Tuesday, September 6, 2011

Is Any Business Information Truly Confidential Anymore in an Era of Web Proliferation?

In this era of ever-expanding web-based presences for businesses and the increased use of social media sites for job-related reasons, it is becoming much more difficult for employers to protect their important confidential business information and  trade secrets. 
 Businesses have a lot to lose when employees misuse confidential information. If a customer list, the details of a proprietary product, or company financial information gets into the hands of a competitor, a business may lose its competitive edge or its best customers. On the other hand, failure to use the power of the web to disseminate information can also hurt business success.  There is  a significant tension between the interest of a business in protecting the confidentiality of its valuable information and its interest in effectively market  services and products.  Employers must consciously weigh these competing concerns when deciding the best way for their particular business to operate.
Lawsuits concerning employees’ unauthorized taking and use of their employer’s confidential business information – commonly coupled with violations of non-compete obligations – are becoming increasingly common. When pursuing claims for the misappropriation of confidential business information or trade secrets, a company must be able to prove two key points:  (1) the information taken by the employee (most likely shortly before becoming an ex-employee) was indeed confidential; and (2) the employer took adequate steps to ensure that the information was kept confidential.  In today’s workplace, business information that may in the past have been kept relatively private, such as  listings of customers and vendors or detailed descriptions of available products or services, now routinely finds its way out into the public domain  through publication on the Internet.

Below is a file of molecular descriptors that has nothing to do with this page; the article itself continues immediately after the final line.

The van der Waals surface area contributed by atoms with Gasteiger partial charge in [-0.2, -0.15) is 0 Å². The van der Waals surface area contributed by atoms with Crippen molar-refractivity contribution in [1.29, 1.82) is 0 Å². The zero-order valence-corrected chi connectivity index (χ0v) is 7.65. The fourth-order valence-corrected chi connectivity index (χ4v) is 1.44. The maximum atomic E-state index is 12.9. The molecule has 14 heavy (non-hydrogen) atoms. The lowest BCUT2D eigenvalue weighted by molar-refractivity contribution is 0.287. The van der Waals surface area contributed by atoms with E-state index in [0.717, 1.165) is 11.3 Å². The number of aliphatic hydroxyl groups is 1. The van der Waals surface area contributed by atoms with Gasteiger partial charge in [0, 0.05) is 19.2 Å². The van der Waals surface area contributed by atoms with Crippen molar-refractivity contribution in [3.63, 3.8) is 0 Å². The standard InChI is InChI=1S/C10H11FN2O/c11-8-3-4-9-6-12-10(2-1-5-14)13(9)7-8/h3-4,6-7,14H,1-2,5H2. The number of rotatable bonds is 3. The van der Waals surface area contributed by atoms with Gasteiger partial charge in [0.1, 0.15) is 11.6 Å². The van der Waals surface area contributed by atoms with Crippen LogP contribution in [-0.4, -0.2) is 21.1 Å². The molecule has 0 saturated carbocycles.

Two of the most likely ways for this business information to become publicly available are:
  • Inclusion of the information on a company’s website
  • Disclosure in an employee’s LinkedInprofiles, or similar business social media sites
Once such disclosure occurs, even if it’s through the actions of an employee rather than the business itself, it becomes extremely difficult to prove that an employee’s or ex-employee’s dissemination of the information has caused damage to the business. It’s not easy to convince a judge or jury that stolen business information is truly confidential if that very information can be readily identified through a simple Google search or a visit to the employer’s own website.

If an employer wants to control the use of its confidential and proprietary information out in the world, it must begin by controlling the use of that information within the business and by its employees.  More on this complicated subject in a future post.

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